At this age the fry will be looking for the best areas to feed and set up their territories and subject to no other Seahorse being in residence they will set up home and hold this territory until the first of the storms come in the Autumn when they move into deeper safer waters.

Out of the 3 to 5 hundred fry born to each male every month less than 2 or 3 will survive to adulthood due to predation by all sorts of fish species. Seahorse fry are a nice bite sized piece of food for them. In turn Seahorse fry eat a staggering 3,000 plus pieces of plankton every 24 hours.

resized E392b H_guttulatus NGM

The 4cm fry being measured on the seagrass.

resized E392i H_guttulatus NGM

Countryfile at Studland Bay

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On Tuesday the 10th of August Countryfile came down to our study site at Studland to film the work we are doing with tagging the Seahorses. Trust director Neil trained Ellie prior to the dive to be able to hold the Seahorses without stressing them so that he could photograph the profile pictures of each of the Seahorses so that it could be added to the database. The data being gathered about this unique colony of Seahorses is allowing the trust to help put the information into management plans for Studland Bay in Dorset and the other Seahorses around the British Isles.

The tagging work is done under very strict conditions as part of the Trusts license and anyone wanting to work with Seahorses in the wild in England need to have a license to film (or photograph) or work with them.


Ellie holding one of the Spiny Seahorses ready to have its profile picture taken


Ellie talking to the camera explaining about the work of the trust


The film crew working in the pouring rain and wind

The Countryfile programme is to be aired on Sunday 22nd of August 2010 on BBC One.

Continuing damage to Studland seagrass

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This year is probably one of the worst for damage to the seagrass meadow at South Beach, Studland Bay in Dorset. We have noticed that the size of the mooring chain damage has increased this year with some of the holes measuring some 30 metres across. The mooring chains and blocks that hold the moorings are more exposed than every before and creating desert like conditions where very little lives.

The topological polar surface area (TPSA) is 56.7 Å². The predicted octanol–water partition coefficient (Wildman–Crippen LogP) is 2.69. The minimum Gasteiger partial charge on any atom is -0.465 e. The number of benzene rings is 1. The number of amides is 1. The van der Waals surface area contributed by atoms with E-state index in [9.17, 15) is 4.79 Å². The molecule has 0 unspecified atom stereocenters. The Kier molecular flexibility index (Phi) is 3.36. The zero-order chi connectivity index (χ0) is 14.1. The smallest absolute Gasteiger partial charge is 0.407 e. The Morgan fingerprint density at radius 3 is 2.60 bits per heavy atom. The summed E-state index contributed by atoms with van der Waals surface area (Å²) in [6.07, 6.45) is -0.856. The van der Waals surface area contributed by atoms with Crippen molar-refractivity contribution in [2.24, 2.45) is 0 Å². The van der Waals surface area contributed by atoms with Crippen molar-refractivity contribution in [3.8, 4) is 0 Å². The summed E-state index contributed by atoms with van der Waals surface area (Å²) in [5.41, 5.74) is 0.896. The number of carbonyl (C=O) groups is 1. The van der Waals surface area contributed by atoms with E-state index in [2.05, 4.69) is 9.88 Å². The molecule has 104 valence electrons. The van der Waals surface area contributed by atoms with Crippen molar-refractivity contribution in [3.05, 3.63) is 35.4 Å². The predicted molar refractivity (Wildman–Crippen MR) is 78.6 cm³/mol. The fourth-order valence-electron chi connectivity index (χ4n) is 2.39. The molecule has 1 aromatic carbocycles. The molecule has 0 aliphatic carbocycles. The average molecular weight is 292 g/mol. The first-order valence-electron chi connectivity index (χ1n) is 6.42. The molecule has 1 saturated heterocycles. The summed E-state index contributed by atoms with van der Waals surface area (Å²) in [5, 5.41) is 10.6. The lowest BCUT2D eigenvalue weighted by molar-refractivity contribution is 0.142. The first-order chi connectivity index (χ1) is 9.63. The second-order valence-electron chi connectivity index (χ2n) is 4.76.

The following pictures (copyright The Seahorse Trust) were taken on Saturday the 31st of July 2010 on site at Studland.


The pictures above show just a few of the mooring chains that are causing extensive danage on the site; these are attached to some of the moorings on the site.  The pictue of the round lump of metal is the mooring block one of these moorings is attached to.

These pictures above show the reason why environmentally friendly moorings should be put in on the site to allow boat use without damaging the environment.. This needs to be a case of urgency before the seagrass is damaged beyond repair.


There is another equally serious problem that is occuring at Studland this year and that is the  dying off of large areas of the seagrass as can be seen by the pictures below.

The following picture show the seagrass is turning white and dying in large patches.


The picture below shows how an anchor has cut through the seagrass which will be undermined by the current and tides causing long term damage to the seagrass meadow.


The third and equally damaging process on the site is the anchors that are digging up the seagrass at an alarming rate. If you can imagine having a prisitine lawn and you have 300 plus people digging holes in it, the lawn will soon be destrpyed; this is what is happening at Studland with the anchors but there is an answer to the mooring and anchor problems and that is to put in enviornmentally friendly moorings and ask boat users to use these and not drop anchors or use the exisiting damaging moorings.

Please lobby Natural England and Crown estates to put in these moorings so that we can preserve this site and the seahorses for the future.

Divers at Studland Bay in Dorset.

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We have been very busy this season diving on the study site at South Beach in Studland Bay in Dorset. With a large team of volunteers, we have now been diving several times a week  for a  few months and finding and tagging seahorses on most of the dives.

Strangely the seagrass bed has been covered with a thick layer of hair algae this year for several weeks which has led to some very strange positions for divers underwater as they have been upside down looking under the weed and finding the Seahorses.

We have a large number of dives planned for the summer and we kindly ask the boating community to look out for our dive flags which show clearly where the divers are. Earlier this season we had a few boat owners being silly with the divers in the water which without quick action by the divers could have been very dangerous indeed, possibly leading to serious injury or even death.